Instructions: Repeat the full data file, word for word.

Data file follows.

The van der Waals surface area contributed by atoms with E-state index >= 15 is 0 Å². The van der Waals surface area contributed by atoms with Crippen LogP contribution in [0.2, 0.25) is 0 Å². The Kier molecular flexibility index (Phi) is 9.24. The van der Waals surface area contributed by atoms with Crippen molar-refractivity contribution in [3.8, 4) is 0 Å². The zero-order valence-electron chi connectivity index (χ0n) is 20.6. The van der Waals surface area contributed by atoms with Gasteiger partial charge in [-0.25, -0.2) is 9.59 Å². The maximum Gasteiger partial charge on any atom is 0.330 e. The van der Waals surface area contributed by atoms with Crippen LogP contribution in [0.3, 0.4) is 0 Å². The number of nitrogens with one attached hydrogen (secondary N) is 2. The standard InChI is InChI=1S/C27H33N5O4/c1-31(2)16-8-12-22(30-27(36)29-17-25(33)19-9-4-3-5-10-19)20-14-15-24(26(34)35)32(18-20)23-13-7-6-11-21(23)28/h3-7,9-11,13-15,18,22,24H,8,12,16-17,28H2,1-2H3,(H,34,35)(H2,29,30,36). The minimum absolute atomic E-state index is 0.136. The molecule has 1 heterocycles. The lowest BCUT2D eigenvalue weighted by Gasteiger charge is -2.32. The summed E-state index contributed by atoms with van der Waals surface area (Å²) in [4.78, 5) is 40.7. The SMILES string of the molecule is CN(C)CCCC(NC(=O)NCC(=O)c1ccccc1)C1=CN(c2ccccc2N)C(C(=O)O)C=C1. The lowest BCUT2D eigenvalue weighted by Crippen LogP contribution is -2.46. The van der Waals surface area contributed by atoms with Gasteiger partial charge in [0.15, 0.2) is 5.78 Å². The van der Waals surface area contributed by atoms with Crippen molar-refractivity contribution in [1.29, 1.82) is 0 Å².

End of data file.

The van der Waals surface area contributed by atoms with E-state index >= 15 is 0 Å². The van der Waals surface area contributed by atoms with Crippen LogP contribution in [0.2, 0.25) is 0 Å². The Kier molecular flexibility index (Phi) is 9.24. The van der Waals surface area contributed by atoms with Crippen molar-refractivity contribution in [3.8, 4) is 0 Å². The zero-order valence-electron chi connectivity index (χ0n) is 20.6. The van der Waals surface area contributed by atoms with Gasteiger partial charge in [-0.25, -0.2) is 9.59 Å². The maximum Gasteiger partial charge on any atom is 0.330 e. The van der Waals surface area contributed by atoms with Crippen LogP contribution in [0.3, 0.4) is 0 Å². The number of nitrogens with one attached hydrogen (secondary N) is 2. The standard InChI is InChI=1S/C27H33N5O4/c1-31(2)16-8-12-22(30-27(36)29-17-25(33)19-9-4-3-5-10-19)20-14-15-24(26(34)35)32(18-20)23-13-7-6-11-21(23)28/h3-7,9-11,13-15,18,22,24H,8,12,16-17,28H2,1-2H3,(H,34,35)(H2,29,30,36). The minimum absolute atomic E-state index is 0.136. The molecule has 1 heterocycles. The lowest BCUT2D eigenvalue weighted by Gasteiger charge is -2.32. The summed E-state index contributed by atoms with van der Waals surface area (Å²) in [4.78, 5) is 40.7. The SMILES string of the molecule is CN(C)CCCC(NC(=O)NCC(=O)c1ccccc1)C1=CN(c2ccccc2N)C(C(=O)O)C=C1. The lowest BCUT2D eigenvalue weighted by Crippen LogP contribution is -2.46. The van der Waals surface area contributed by atoms with Gasteiger partial charge in [0.15, 0.2) is 5.78 Å². The van der Waals surface area contributed by atoms with Crippen molar-refractivity contribution in [1.29, 1.82) is 0 Å².